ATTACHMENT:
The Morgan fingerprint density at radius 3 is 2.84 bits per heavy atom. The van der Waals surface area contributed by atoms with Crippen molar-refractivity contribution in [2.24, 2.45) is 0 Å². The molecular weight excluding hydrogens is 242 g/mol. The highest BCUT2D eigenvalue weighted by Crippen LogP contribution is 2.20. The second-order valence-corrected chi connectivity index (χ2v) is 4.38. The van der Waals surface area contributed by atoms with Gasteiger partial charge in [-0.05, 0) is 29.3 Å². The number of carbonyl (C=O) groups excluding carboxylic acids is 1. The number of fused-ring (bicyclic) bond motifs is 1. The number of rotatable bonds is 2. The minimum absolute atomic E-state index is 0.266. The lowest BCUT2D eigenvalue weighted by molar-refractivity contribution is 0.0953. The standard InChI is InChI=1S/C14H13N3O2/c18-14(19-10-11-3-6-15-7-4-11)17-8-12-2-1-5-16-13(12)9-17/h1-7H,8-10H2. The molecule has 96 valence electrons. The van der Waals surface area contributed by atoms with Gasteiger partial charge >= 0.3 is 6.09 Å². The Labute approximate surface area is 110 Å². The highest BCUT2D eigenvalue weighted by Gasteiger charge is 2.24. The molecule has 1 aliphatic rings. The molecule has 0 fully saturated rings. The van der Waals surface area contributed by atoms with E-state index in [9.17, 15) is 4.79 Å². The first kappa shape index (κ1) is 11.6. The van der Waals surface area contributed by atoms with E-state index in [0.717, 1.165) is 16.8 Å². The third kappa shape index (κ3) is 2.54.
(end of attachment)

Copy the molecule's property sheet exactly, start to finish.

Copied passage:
The Morgan fingerprint density at radius 3 is 2.84 bits per heavy atom. The van der Waals surface area contributed by atoms with Crippen molar-refractivity contribution in [2.24, 2.45) is 0 Å². The molecular weight excluding hydrogens is 242 g/mol. The highest BCUT2D eigenvalue weighted by Crippen LogP contribution is 2.20. The second-order valence-corrected chi connectivity index (χ2v) is 4.38. The van der Waals surface area contributed by atoms with Gasteiger partial charge in [-0.05, 0) is 29.3 Å². The number of carbonyl (C=O) groups excluding carboxylic acids is 1. The number of fused-ring (bicyclic) bond motifs is 1. The number of rotatable bonds is 2. The minimum absolute atomic E-state index is 0.266. The lowest BCUT2D eigenvalue weighted by molar-refractivity contribution is 0.0953. The standard InChI is InChI=1S/C14H13N3O2/c18-14(19-10-11-3-6-15-7-4-11)17-8-12-2-1-5-16-13(12)9-17/h1-7H,8-10H2. The molecule has 96 valence electrons. The van der Waals surface area contributed by atoms with Gasteiger partial charge >= 0.3 is 6.09 Å². The Labute approximate surface area is 110 Å². The highest BCUT2D eigenvalue weighted by Gasteiger charge is 2.24. The molecule has 1 aliphatic rings. The molecule has 0 fully saturated rings. The van der Waals surface area contributed by atoms with E-state index in [9.17, 15) is 4.79 Å². The first kappa shape index (κ1) is 11.6. The van der Waals surface area contributed by atoms with E-state index in [0.717, 1.165) is 16.8 Å². The third kappa shape index (κ3) is 2.54.